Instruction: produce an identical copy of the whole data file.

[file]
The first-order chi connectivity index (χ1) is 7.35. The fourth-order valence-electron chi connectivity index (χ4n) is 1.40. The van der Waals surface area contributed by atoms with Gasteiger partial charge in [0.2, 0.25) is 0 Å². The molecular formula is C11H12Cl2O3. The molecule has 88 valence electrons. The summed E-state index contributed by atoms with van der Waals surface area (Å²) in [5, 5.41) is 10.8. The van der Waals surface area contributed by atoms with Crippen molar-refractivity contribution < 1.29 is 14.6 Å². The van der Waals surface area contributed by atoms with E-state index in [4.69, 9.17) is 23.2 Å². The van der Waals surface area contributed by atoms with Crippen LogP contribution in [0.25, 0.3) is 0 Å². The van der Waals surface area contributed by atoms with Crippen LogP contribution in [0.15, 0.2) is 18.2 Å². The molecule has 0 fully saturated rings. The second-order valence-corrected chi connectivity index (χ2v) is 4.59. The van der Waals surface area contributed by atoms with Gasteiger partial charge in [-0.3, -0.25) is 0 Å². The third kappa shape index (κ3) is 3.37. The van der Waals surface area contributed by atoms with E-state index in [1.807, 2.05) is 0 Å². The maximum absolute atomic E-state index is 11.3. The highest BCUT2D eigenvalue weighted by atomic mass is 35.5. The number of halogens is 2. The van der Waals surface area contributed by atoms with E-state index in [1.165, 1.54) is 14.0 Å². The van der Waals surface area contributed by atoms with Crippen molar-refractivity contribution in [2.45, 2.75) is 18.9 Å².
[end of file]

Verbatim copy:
The first-order chi connectivity index (χ1) is 7.35. The fourth-order valence-electron chi connectivity index (χ4n) is 1.40. The van der Waals surface area contributed by atoms with Gasteiger partial charge in [0.2, 0.25) is 0 Å². The molecular formula is C11H12Cl2O3. The molecule has 88 valence electrons. The summed E-state index contributed by atoms with van der Waals surface area (Å²) in [5, 5.41) is 10.8. The van der Waals surface area contributed by atoms with Crippen molar-refractivity contribution < 1.29 is 14.6 Å². The van der Waals surface area contributed by atoms with E-state index in [4.69, 9.17) is 23.2 Å². The van der Waals surface area contributed by atoms with Crippen LogP contribution in [0.25, 0.3) is 0 Å². The van der Waals surface area contributed by atoms with Crippen LogP contribution in [0.15, 0.2) is 18.2 Å². The molecule has 0 fully saturated rings. The second-order valence-corrected chi connectivity index (χ2v) is 4.59. The van der Waals surface area contributed by atoms with Gasteiger partial charge in [-0.3, -0.25) is 0 Å². The third kappa shape index (κ3) is 3.37. The van der Waals surface area contributed by atoms with E-state index in [1.807, 2.05) is 0 Å². The maximum absolute atomic E-state index is 11.3. The highest BCUT2D eigenvalue weighted by atomic mass is 35.5. The number of halogens is 2. The van der Waals surface area contributed by atoms with E-state index in [1.165, 1.54) is 14.0 Å². The van der Waals surface area contributed by atoms with Crippen molar-refractivity contribution in [2.45, 2.75) is 18.9 Å².